I was tired, but I had a long way to go still. Rather than carry everything onto the set of the movie I'd worked on
I'd thought it best to leave my luggage at the hotel in the morning when I checked out. I'd met another zombie-extra staying at the same hotel as we followed her smart phone directions across a park (and, interestingly, a cemetary) to the railyard. Ten hours later, I cut back across the park alone, this time still made up as a zombie, though I thought I had probably managed to remove all of the fake blood. To avoid incident, I tried to bypass the general public on my trek across the park and through the streets back to the hotel. I'd disposed of my bloody shirt and put on my emergency hoodie, attempting to cover my face with the hood.
When I got to the hotel, I could see a pair of women at reception, checking in, it seemed. I decided to hold back until they were finished to approach the front desk. Luckily it appeared to be the same attendant I'd met the evening prior, to whom I had explained that I was appearing in a film in town. I feigned a deep interest in the options available in the vending machine outside the reception office until the women opened the door, when I'd intended to pass by unnoticed. Unfortunately that plan was cast into turmoil when their luggage wheels caught on the step. As I reached down to assist one of the women with her case, I noticed just how boldly the blackened veins appeared through my grey-green skin. The woman had the decency not to comment, though, other than to thank me for the assistance with the luggage.
Likewise, inside the reception office, the attendant at the front desk did not make reference to my appearance, thought she did appear to recognise me, and to be taken aback. Before I'd finished explaining that I was here to collect my bag that I'd left, she had rushed to bring it to me. I asked if there was a bathroom that I could use to remove the make up, and she directed me upstairs.
Once locked inside, I glanced at the mirror, but not for long. The illness that had been swelling within me since the lunch queue became overwhelming, and I lurched towards the toilet to vomit. I tried to be quick - I figured it might take a while to remove the make up and didn't want to attract further suspision from the front desk attendant.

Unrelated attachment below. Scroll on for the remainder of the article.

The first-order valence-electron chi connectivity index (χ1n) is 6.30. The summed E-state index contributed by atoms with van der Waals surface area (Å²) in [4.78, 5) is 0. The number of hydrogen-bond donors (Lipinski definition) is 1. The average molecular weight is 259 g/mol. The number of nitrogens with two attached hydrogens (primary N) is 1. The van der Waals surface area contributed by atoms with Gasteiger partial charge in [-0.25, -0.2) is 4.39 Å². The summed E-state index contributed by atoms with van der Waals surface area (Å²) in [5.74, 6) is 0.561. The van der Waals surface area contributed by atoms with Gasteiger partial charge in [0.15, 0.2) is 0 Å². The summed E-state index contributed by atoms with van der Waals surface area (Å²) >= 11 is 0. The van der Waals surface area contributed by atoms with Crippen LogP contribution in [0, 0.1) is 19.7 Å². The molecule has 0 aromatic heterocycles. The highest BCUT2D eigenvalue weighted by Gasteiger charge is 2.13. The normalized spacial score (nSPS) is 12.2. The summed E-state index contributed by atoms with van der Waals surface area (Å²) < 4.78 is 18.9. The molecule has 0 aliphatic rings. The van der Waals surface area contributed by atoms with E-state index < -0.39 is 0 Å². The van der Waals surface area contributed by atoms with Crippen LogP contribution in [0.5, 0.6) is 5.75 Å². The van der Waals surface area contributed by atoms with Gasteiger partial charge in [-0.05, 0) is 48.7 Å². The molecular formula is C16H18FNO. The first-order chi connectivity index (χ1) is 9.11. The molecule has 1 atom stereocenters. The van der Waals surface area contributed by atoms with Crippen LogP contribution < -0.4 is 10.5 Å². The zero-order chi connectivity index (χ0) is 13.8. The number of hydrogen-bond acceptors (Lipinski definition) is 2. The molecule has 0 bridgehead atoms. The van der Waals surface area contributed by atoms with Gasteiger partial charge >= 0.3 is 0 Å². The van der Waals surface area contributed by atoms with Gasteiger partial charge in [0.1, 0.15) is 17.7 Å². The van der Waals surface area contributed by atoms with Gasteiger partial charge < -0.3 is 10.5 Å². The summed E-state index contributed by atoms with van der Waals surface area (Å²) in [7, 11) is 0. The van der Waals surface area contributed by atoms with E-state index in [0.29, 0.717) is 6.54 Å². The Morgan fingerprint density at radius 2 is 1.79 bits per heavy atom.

Once I was finished, I flipped back my hood in front of the mirror, and saw that, despite my earlier efforts, there was still blood spattered on my face, particularly around my neck. I ripped off some toilet paper and was able to wet it to remove most of the blood. I likewise replaced my bloody jeans with a clean pair. My reflection in the mirror still had a deep gash on my right cheek and, though it looked cleaner than it had when I arrived, was still conspicuous. I was able to slowly rip the latex of this off, and also scratch away the bulbous pustules that are apparently the trademark of the film's zombies, though they left rings of my skintone showing their former presence. I tried to wash away the graze on my forhead, but it wasn't washing off, so I dampened some more paper to try to wash away the artificial green tint given to my skin, but it was no use. I gave up, put on my other shoes, and stowed the bloody shoes and socks in a bag. I quickly threw up again, before covering as much of my face as I could with the hood and leaving the hotel.